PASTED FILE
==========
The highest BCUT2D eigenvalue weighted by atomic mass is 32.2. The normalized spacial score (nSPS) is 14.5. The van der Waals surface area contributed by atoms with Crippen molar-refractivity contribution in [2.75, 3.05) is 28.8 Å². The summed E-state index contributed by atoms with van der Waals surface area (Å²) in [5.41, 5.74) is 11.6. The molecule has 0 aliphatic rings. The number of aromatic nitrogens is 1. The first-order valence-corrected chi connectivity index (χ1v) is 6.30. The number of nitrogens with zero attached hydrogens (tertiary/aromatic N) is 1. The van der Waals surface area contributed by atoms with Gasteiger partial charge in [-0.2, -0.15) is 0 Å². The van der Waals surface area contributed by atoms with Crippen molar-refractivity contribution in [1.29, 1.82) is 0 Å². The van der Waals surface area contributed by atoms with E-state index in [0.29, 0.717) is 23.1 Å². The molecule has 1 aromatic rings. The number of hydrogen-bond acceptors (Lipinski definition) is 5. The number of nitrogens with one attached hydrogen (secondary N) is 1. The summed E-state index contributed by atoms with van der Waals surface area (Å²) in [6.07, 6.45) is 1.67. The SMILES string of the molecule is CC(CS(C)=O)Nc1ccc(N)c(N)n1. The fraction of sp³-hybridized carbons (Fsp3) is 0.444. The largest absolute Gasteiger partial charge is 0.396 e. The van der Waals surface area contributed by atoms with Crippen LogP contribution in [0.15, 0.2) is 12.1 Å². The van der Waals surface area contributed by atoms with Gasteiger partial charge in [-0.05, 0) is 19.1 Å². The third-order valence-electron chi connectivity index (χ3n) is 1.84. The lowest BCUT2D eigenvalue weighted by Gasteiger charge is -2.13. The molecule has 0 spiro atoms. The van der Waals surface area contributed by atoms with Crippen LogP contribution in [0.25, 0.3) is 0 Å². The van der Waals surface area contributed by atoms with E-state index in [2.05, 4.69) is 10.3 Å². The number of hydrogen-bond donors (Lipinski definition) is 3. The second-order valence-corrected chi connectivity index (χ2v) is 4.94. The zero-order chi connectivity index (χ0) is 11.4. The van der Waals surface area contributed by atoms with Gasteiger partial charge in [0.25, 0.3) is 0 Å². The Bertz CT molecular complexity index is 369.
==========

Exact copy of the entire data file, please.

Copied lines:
The highest BCUT2D eigenvalue weighted by atomic mass is 32.2. The normalized spacial score (nSPS) is 14.5. The van der Waals surface area contributed by atoms with Crippen molar-refractivity contribution in [2.75, 3.05) is 28.8 Å². The summed E-state index contributed by atoms with van der Waals surface area (Å²) in [5.41, 5.74) is 11.6. The molecule has 0 aliphatic rings. The number of aromatic nitrogens is 1. The first-order valence-corrected chi connectivity index (χ1v) is 6.30. The number of nitrogens with zero attached hydrogens (tertiary/aromatic N) is 1. The van der Waals surface area contributed by atoms with Gasteiger partial charge in [-0.2, -0.15) is 0 Å². The van der Waals surface area contributed by atoms with Crippen molar-refractivity contribution in [1.29, 1.82) is 0 Å². The van der Waals surface area contributed by atoms with E-state index in [0.29, 0.717) is 23.1 Å². The molecule has 1 aromatic rings. The number of hydrogen-bond acceptors (Lipinski definition) is 5. The number of nitrogens with one attached hydrogen (secondary N) is 1. The summed E-state index contributed by atoms with van der Waals surface area (Å²) in [6.07, 6.45) is 1.67. The SMILES string of the molecule is CC(CS(C)=O)Nc1ccc(N)c(N)n1. The fraction of sp³-hybridized carbons (Fsp3) is 0.444. The largest absolute Gasteiger partial charge is 0.396 e. The van der Waals surface area contributed by atoms with Crippen LogP contribution in [0.15, 0.2) is 12.1 Å². The van der Waals surface area contributed by atoms with Gasteiger partial charge in [-0.05, 0) is 19.1 Å². The third-order valence-electron chi connectivity index (χ3n) is 1.84. The lowest BCUT2D eigenvalue weighted by Gasteiger charge is -2.13. The molecule has 0 spiro atoms. The van der Waals surface area contributed by atoms with Crippen LogP contribution in [0.25, 0.3) is 0 Å². The van der Waals surface area contributed by atoms with E-state index in [2.05, 4.69) is 10.3 Å². The number of hydrogen-bond donors (Lipinski definition) is 3. The second-order valence-corrected chi connectivity index (χ2v) is 4.94. The zero-order chi connectivity index (χ0) is 11.4. The van der Waals surface area contributed by atoms with Gasteiger partial charge in [0.25, 0.3) is 0 Å². The Bertz CT molecular complexity index is 369.